Feature Story: A Space of Her Own 

Artist Vicki Bruner renovates her Jackson Ward loft.

What made her take on such a huge project? That's simple: the patio.

Bruner bought the second floor of an old building at the intersection of Brook Road and Marshall Street, which was once used to store carriages serving the Richmond Dairy Co. plant across the street. Bruner's apartment not only has a wall of windows overlooking the famous local landmark's white bottle-shaped corners, but it also has a 1,350-square-foot rooftop patio that's almost half the size of her loft — big enough for a hot tub or some serious landscaping. And there's plenty of space for Bruner's 110-pound Great Dane, Fibi, to roam. Bruner plans to finish laying the patio stones and to add a Japanese pebble garden.

But first there is some unpacking to do.

The work is worth it, says Bruner, happy to have found an old, untouched building. Once both her children were out of the house attending Virginia Commonwealth University, she was ready to get rid of her house in Virginia Beach with its pool and yard. But all the old buildings in Norfolk had been torn down, and when she finally found one for sale, intact with some space, she was disappointed to find that the "loft" space had been chopped up into rooms.

So Bruner turned to Richmond, where she knew there was plenty of old building stock. She sees it as a baby step toward her dream destination of Mexico, she jokes. Plus, she's near her children and Richmond's thriving arts scene.

Bruner is a mixed-media artist represented by the White Canvas Gallery in Shockoe Bottom. She also illustrates for Viva HaHa Designs, a company she started with her friend Tracy Kunzier. The two make paper and kitchen goods that are adorned with female characters and have a playful attitude. They also just launched Tastes Like Chicken, a line of humorous kitchen paraphernalia. Bruner illustrates and Kunzier writes the saucy one-liners.

Bruner worked with BAM architects and contractor Doug Hilemn to build out the space for her needs. The relationship is important, she notes. "Find a contractor you like because you're like in bed with the guy," she jokes, adding that she's been pleased with everyone she's worked with on the project.

BAM had a previous relationship with the owners of the building, helping them prepare it to be sold as condos. They also worked on the plans to renovate the first-floor unit, so for Bruner they were the logical choice.

Bruner had a very clear idea of what she wanted to do with her space, says BAM owner/architect Burt Pinnock, so their job was easy. She came to them with sketches and clips from magazines. Bruner knew she wanted to keep it minimal; she wanted as much open space as possible. The end result was breaking the room up only for one bedroom and one bath.

"It was just a shell — no bathroom or kitchen in the space — so we helped her figure out how to do it for the least amount of dollars," Pinnock says. "On-the-cheap sort of plays well with the kind of space that it was — sort of raw, industrial."

The main, multipurpose room has a large area toward the back for her studio. "I'm a mixed-media artist, so I've got tons of stuff," she says. A hefty table for matting prints provides the barricade between the studio and the rest of the room. Bruner also has a sewing table, sketching table and drafting table in the studio space. Flanking the desks are raw wood shelving units from IKEA filled with boxes that hold her many supplies: fabric, wood figures and pieces, stamps, grommets, sequins, springs, wire, beads. Plus, she has paint, charcoal, and pen and ink supplies. "I have never been this organized in my life," Bruner says. Now that she's finally unpacked, she adds, that's likely to change.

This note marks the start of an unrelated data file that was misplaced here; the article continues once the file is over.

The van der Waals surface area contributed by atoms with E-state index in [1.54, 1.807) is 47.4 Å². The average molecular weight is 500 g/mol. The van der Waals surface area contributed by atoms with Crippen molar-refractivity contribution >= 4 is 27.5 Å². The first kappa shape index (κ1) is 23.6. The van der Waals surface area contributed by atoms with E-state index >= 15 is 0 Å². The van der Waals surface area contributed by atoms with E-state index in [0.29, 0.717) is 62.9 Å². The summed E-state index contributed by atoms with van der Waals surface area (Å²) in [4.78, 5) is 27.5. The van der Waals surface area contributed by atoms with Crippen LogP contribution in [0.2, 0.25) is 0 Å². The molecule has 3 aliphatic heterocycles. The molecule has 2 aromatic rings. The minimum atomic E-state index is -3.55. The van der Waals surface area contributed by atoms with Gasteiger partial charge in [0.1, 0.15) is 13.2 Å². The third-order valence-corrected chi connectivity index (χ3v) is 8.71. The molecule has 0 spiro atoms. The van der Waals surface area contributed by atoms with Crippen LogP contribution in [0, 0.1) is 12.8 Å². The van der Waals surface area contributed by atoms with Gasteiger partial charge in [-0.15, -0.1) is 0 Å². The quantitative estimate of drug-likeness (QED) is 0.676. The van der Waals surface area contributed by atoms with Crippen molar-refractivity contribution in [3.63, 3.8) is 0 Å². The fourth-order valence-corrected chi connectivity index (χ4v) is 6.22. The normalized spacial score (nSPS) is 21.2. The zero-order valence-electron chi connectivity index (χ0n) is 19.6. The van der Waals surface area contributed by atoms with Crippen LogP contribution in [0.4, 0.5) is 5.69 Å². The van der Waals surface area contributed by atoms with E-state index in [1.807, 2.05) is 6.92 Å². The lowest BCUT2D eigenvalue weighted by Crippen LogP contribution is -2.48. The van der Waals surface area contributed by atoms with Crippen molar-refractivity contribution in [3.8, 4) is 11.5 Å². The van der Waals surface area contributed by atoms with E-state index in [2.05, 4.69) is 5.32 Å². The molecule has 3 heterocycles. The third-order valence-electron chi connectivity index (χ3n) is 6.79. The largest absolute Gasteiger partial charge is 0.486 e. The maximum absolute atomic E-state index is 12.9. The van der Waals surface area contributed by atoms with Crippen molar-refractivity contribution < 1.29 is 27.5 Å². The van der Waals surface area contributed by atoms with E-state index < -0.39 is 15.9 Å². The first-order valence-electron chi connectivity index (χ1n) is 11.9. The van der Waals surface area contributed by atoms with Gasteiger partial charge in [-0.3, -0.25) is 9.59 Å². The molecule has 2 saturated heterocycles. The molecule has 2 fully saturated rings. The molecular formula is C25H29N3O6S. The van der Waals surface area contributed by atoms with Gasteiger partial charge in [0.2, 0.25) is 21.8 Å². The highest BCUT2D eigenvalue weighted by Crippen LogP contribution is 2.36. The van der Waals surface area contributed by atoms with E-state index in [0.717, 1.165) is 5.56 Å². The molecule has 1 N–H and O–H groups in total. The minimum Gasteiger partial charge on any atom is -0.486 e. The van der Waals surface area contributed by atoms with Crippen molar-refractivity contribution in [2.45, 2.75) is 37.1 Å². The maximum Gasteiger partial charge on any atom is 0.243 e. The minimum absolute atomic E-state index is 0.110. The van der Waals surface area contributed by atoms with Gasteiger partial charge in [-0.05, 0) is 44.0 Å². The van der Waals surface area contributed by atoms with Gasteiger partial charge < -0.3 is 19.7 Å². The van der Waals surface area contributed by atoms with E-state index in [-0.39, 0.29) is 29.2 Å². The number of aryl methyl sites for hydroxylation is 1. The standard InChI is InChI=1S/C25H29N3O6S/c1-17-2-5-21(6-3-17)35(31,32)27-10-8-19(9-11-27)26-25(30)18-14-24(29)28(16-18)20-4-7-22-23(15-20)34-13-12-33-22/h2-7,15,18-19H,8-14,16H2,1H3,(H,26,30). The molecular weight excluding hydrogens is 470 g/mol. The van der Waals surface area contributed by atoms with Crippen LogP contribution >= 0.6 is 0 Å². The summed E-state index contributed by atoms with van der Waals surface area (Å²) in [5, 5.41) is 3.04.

Bruner's kitchen area is a vision in black and stainless steel. She went to Lowe's to design an industrial look inexpensively. Gray slate-looking Formica on the island counter is a good substitute for granite. It's held up by galvanized piping, which echoes the exposed air ducts and water pipes overhead. The front of the island is covered in corrugated aluminum sheeting.

"Basically this house came from Lowe's and IKEA," Bruner says. Despite some bargain ingredients, the result is a well-thought-out industrial setting for Bruner's varied art collection, which includes a stuffed zebra and a Mark Chatterly life-sized clay sculpture of two figures kissing. Other than those oversized works, Bruner says, the new scale of her living space has posed a challenge for some of her art: "My little pieces that looked fine in my last house have just dwarfed," she says.

Bruner says she is trying to "de-junk" her life and has given away much of her art. She did, however, keep many Richmond artists' work for her new space, including a Timothy McClellan painting, a vase by Mary Lou Deal and a metal sculpture by Clifford Earl, along with a lot of fine crafts she's collected over time. The loft has a slight Southwestern feel, thanks to several Texas artists' colorful work she's picked up while visiting her mother in San Marcos, Texas. Bruner says the state is also the source of much of the whimsy around the place, too, like the neon beer signs, wooden cigar-store Indian, stuffed deer head and zebra skin. Bruner also has several silk and metal palm trees, which, along with the rattan floor pillows and ottomans, add a tropical element to the loft. Bruner says she really scaled down her collection and hopes to keep it to these choice pieces. "I cannot collect any more," she vows. "I am done."

No matter what she does to the décor, Bruner knows it's destined to pale in comparison to the bones of the loft, but that's the way she likes it.

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